您向 Mac 911 提出的最重要问题以及一些答案


With Macworld’s Mac 911 column, we take your questions and do our best to help. We love being the place you come to in order to find answers to nagging problems. While the Mac 911 name predates iOS, iPadOS, and iCloud, we’re happy to answer questions about all those topics as well as macOS and any Apple hardware, software, or service.

We can help save you some time if you consult this list of the most commonly asked questions we receive. This super FAQ provides brief answers to issues that represent a substantial portion of all the email we receive, along with links to our full-length columns with more details. Some of these columns date back a few years, but they remain up to date for the steps you need to take, even if the appearance of some interface elements has changed.

Focus on Photos and iCloud Photos

Ever since Apple released Photos for macOS, we’ve received a huge number of questions about the Photos apps for macOS, iOS, and iPadOS, as well as iCloud Photos (formerly iCloud Photo Library).

As a general tip, if you’re looking for help in managing Photos for macOS libraries, I highly recommend Fat Cat Software’s PowerPhotos. Among other things, it can migrate iPhoto and Aperture libraries. PowerPhotos is also the only tool that can merge Photos libraries, and works with Apple’s database format to find and remove duplicates. For its $30 price tag, you get both PowerPhotos and a copy of iPhoto Library Manager, which can help prep or manage iPhoto libraries.

Here are the questions asked most frequently about Photos and iCloud Photos.

Erase, revive, restore, and reinstall macOS

After Photos, we get a lot of questions related to macOS, particularly dealing with cleaning up a system for sale or restoring one that seems to have gone kaput. Let’s start with erasing a Mac, accidentally or intentionally erasing files, or a Mac that won’t start up macOS or boot at all:

Find answers to other common macOS questions

Here are a few other questions that commonly arise around macOS.

Figure out your maximum displays (and expand it)

Apple has so much variety among its Macs about how many external displays you can add and of what variety, we’ve collected that information—plus a bonus.

Manage Time Machine snapshots and volumes

Apple took Time Machine through a transition across its shift from the HFS+ (MacOS Extended) drive format to its modern APFS (Apple Filing System) that phased in starting a few years ago. You might have an old Time Machine volume formatted as HFS+ or an older Mac using that format on its startup volume. Interacting with APFS can be tricky—as can managing snapshots stored on the local volume or as part of Time Machine backups.

Pick the right cable, adapter, or dock

The USB-C jack/plug format is a delight for being compact, standard, and reversible across its long access—no more fumbling with the rectangular USB Type-A plug to ensure it’s the right way “up”! But because USB-C can be used for USB 3.1 and 3.2, USB4, Thunderbolt 3 and 4, and DisplayPort, as well as docks and hubs, confusion abounds.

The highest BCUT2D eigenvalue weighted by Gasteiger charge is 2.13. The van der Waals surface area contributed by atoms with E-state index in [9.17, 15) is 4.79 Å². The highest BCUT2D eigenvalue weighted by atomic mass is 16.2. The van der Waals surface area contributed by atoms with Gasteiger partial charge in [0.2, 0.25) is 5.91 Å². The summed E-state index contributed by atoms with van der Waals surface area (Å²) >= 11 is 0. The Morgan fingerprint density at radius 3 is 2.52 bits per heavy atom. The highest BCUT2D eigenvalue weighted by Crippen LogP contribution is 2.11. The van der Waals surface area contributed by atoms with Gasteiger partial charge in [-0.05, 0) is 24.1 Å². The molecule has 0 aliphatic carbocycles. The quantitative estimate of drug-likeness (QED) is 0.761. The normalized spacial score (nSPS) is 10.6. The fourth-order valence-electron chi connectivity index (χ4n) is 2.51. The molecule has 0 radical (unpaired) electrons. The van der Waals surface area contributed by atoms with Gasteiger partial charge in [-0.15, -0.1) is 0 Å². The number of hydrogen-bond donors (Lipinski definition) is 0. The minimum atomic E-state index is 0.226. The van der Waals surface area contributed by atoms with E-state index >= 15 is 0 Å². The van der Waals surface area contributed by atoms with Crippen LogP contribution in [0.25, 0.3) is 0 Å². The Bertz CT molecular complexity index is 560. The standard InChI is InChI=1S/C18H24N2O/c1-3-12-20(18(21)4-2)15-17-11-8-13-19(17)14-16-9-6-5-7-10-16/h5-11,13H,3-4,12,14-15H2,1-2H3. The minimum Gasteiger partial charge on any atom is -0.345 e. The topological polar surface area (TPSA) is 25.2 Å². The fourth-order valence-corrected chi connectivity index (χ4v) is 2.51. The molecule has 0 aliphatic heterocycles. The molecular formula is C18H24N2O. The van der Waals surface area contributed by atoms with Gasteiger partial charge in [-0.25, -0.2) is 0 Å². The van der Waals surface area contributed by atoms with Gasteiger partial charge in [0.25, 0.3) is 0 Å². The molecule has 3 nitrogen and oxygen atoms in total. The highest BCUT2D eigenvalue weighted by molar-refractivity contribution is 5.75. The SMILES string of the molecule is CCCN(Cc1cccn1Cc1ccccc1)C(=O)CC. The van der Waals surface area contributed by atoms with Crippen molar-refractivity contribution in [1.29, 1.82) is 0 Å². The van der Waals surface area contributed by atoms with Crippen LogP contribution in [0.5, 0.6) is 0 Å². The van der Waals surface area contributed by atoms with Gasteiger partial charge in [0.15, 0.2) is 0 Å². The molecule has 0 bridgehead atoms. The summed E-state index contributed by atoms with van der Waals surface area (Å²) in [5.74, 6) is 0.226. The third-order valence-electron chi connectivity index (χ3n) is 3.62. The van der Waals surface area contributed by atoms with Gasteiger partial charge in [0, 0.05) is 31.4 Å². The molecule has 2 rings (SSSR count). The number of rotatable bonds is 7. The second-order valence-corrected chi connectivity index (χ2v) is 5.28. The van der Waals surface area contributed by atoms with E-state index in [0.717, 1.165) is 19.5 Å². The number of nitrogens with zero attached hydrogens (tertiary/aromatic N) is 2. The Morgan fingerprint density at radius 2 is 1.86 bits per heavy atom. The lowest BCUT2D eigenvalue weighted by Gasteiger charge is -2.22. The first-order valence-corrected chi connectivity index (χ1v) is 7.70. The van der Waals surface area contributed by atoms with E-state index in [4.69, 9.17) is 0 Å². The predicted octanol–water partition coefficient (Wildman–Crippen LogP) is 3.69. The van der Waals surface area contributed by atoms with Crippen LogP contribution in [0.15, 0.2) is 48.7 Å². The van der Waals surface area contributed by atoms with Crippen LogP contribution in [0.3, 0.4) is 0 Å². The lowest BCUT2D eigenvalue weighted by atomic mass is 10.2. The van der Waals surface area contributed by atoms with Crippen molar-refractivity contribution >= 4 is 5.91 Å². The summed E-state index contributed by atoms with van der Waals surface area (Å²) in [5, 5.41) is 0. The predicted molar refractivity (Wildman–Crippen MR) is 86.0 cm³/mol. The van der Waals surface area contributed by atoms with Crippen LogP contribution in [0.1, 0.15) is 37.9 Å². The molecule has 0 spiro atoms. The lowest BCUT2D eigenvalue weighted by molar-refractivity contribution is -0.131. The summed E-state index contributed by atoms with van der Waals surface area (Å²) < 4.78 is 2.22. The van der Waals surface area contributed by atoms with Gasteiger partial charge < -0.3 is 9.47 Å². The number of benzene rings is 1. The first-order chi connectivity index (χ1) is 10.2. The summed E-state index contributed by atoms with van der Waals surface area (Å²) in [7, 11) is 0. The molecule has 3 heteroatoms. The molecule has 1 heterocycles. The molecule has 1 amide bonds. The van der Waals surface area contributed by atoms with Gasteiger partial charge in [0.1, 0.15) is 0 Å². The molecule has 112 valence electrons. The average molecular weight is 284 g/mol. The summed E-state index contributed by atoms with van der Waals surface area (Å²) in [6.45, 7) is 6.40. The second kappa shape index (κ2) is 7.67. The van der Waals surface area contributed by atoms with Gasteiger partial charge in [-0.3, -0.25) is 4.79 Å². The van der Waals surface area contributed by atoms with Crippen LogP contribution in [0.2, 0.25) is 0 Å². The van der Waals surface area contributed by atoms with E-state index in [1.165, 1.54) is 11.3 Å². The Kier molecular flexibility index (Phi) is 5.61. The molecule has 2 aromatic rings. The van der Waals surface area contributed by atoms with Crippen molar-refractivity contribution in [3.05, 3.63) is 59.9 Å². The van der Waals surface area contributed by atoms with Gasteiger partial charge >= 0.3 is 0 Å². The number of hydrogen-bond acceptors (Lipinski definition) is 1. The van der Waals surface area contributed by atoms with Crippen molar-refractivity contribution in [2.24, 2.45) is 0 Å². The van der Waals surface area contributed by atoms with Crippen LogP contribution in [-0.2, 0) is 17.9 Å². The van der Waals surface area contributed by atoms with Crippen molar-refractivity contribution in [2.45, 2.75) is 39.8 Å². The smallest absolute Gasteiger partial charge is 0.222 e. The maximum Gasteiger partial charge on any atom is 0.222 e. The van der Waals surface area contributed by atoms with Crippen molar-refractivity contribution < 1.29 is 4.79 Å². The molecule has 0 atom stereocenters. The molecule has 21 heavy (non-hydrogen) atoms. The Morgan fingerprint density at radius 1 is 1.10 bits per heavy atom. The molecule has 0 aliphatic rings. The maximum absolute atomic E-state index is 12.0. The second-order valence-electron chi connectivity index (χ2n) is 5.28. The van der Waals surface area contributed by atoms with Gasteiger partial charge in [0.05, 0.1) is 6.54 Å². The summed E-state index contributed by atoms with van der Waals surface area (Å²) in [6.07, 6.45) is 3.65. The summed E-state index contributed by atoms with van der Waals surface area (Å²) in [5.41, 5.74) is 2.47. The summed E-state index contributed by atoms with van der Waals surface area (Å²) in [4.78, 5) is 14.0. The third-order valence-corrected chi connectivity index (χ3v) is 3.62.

• “What’s the right port or cable to use?” One of our most common category of questions is how to figure out what port or cable is right for connecting docks, external drives, Macs to other Macs, and adding other peripherals. You can read this general guide to understanding USB and Thunderbolt, “Learn to untangle USB and Thunderbolt,” including which cables work best for the two standards. If you want to add a drive to your Mac, “Which Mac port is the best to use for external storage?” will guide you to the best combination of price and throughput.
  • “Why does my hard drive unmount when I plug it other periperhals into a dock attached to my Mac?” Your dock may lack the necessary power to handle all the devices you’re attaching. Figure out requirements using “When buying a USB-C dock, check if it can provide enough power to your peripherals.”
  • “How can I use my Apple USB SuperDrive with a USB-C connection?” The SuperDrive has some odd power characteristics that make it incompatible with some adapters and docks. You can find out how to connect a SuperDrive successfully in “How to connect an Apple USB SuperDrive to a newer Mac.”

Sort out Apple ID issues

While the Apple ID account has existed for many years now, Apple still offers no way to merge, split, transfer, or mostly manipulate most of what’s associated with an account. You can’t split purchases among two accounts for people who shared one; you can’t merge synced data, purchases, or other information from two or more accounts into one. As a result, we get a number of Apple ID questions all the time. Here are the most common.

“Why is Apple telling me that my ‘Apple ID has not yet been used with the App Store’?” This probably started cropping up in late 2021 and we’ve had quite a few reports of it. Our best advice can be found here, but you may need to contact Apple directly to resolve it.